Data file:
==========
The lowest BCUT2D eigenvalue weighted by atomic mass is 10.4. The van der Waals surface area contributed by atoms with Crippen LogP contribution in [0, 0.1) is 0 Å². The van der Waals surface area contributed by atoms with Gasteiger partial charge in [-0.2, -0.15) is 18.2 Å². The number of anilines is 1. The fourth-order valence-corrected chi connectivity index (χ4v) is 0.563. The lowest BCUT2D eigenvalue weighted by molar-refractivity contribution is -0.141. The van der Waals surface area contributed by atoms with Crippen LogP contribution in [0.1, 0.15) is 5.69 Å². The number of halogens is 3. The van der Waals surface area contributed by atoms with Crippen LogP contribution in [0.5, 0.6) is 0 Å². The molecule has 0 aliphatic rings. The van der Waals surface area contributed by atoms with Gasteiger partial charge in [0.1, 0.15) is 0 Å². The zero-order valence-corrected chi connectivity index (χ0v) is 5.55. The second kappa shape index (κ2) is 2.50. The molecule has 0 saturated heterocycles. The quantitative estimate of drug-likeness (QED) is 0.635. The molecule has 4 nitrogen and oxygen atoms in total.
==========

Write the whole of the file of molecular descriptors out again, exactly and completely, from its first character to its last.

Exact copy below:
The lowest BCUT2D eigenvalue weighted by atomic mass is 10.4. The van der Waals surface area contributed by atoms with Crippen LogP contribution in [0, 0.1) is 0 Å². The van der Waals surface area contributed by atoms with Gasteiger partial charge in [-0.2, -0.15) is 18.2 Å². The number of anilines is 1. The fourth-order valence-corrected chi connectivity index (χ4v) is 0.563. The lowest BCUT2D eigenvalue weighted by molar-refractivity contribution is -0.141. The van der Waals surface area contributed by atoms with Crippen LogP contribution in [0.1, 0.15) is 5.69 Å². The number of halogens is 3. The van der Waals surface area contributed by atoms with Crippen LogP contribution in [0.5, 0.6) is 0 Å². The molecule has 0 aliphatic rings. The van der Waals surface area contributed by atoms with Gasteiger partial charge in [0.1, 0.15) is 0 Å². The zero-order valence-corrected chi connectivity index (χ0v) is 5.55. The second kappa shape index (κ2) is 2.50. The molecule has 0 saturated heterocycles. The quantitative estimate of drug-likeness (QED) is 0.635. The molecule has 4 nitrogen and oxygen atoms in total.